If neither of these solutions is practicable then its time to rely on PhotoShop. It’s of paramount importance to shoot ‘loose’ if you're going to deploy this solution. By loose I mean leave plenty of room for what can be some pretty drastic post-correction cropping. You can often gauge how much of the frame will be cropped by using the in-camera perspective correction on a test Jpeg. This correction method does all sorts of terrible things to the pixels in your photo, and for some, this is a deal breaker. Personally, I've used this type of perspective correction quite a bit and at 100% the images look absolutely fine to me. It's always worth reminding yourself before you disappear down the technical rabbit hole that most viewers/clients won’t examine images the way you will. A big problem that you can encounter when you use PS in this way is that the building if you've applied a lot of correction, can look a bit ‘squashed’. If this happens you know you've probably pushed the envelope too far. You can, of course, hit up the ‘free transform’ tool and put another correction in, but you'll need a reference photo to make sure you de-squash the building by the right amount or know the building well enough to do it by eye. I would suggest that if you've gone this far the image is probably best suited to web use and smaller print sizes. Having said that I’m sure someone out there will prove me wrong!
The final sanction is to go crazy and use the convergence creatively. These images tend to be very dramatic and can be a nice rest from an otherwise rigidly ‘correct’ set of photographs.
The main purpose of lens tilt is to increase depth of field by utilising the Scheimpflug principle.
With standard and short tele tilt/shift lenses, these movements can prove essential to ensure sufficient depth of field, particularly when shooting close-ups such as product photographs. With wide angle lenses used to photograph large objects at reasonable distances or landscapes, the benefits are less obvious. A modern digital camera with a ‘full frame’ 36mm x 24mm sensor is still a relatively small format and it’s rare to run into problems with Depth of Field once you hit f8 or so using hyperfocal distance. A major advantage of tilts that are seldom mentioned with wide angle lenses is the exaggeration of perspective. Front tilt increases DoF but a rear tilt will make objects closer to the lens stretch into the mid-ground very nicely. This is a compositional tool which can be used to lead a viewer into the photograph. I haven't tried this because I haven't got one of these lenses myself but common sense tells me that if you keep the lens more perpendicular to the subject plane and then tilt the camera as you would the rear standard on a view camera, you should be able to create this optical effect, which will, of course, wow your audience.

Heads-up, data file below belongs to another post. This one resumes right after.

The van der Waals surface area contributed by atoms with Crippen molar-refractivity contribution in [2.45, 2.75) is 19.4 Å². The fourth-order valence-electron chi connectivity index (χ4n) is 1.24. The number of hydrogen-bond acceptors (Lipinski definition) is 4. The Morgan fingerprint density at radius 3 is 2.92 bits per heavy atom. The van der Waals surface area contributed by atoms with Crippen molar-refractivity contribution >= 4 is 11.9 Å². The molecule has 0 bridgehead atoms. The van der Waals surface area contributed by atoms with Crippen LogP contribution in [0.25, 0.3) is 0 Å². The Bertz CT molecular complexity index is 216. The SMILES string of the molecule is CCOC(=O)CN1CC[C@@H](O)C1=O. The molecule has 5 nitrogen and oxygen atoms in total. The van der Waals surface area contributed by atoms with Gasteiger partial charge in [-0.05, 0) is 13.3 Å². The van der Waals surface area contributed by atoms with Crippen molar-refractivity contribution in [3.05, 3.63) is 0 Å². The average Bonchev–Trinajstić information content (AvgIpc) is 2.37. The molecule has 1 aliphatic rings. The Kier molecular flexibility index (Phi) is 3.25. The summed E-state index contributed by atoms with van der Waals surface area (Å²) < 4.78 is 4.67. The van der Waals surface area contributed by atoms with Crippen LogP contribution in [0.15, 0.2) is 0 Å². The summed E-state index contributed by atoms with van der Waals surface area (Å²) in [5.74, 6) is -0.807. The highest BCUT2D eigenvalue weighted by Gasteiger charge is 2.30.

Swings and cross movements
It is of course perfectly feasible to use tilts in the horizontal image plane to extend DoF for vertical objects (walls or Artwork for example) as well. Most shift lenses allow shifts on all image planes. This for architecture can be incredibly useful. A technique I've used several times in the past is to use ‘cross front’ to avoid having my reflection appear in a mirror. On some occasions, it’s impossible to re-frame or move when confronted with, what for the photog is a badly placed mirror. By shifting the lens on the horizontal plane and moving yourself and the tripod laterally away from the mirror you can shoot straight into it, quite brilliantly you and your camera are now not in the reflection. This can lead often to clients thinking you’re a vampire. It is possible to have a quiet afternoon with the clone tool/cut an paste in PhotoShop but I think it’s a far better use of time to deal with the issue at the taking stage.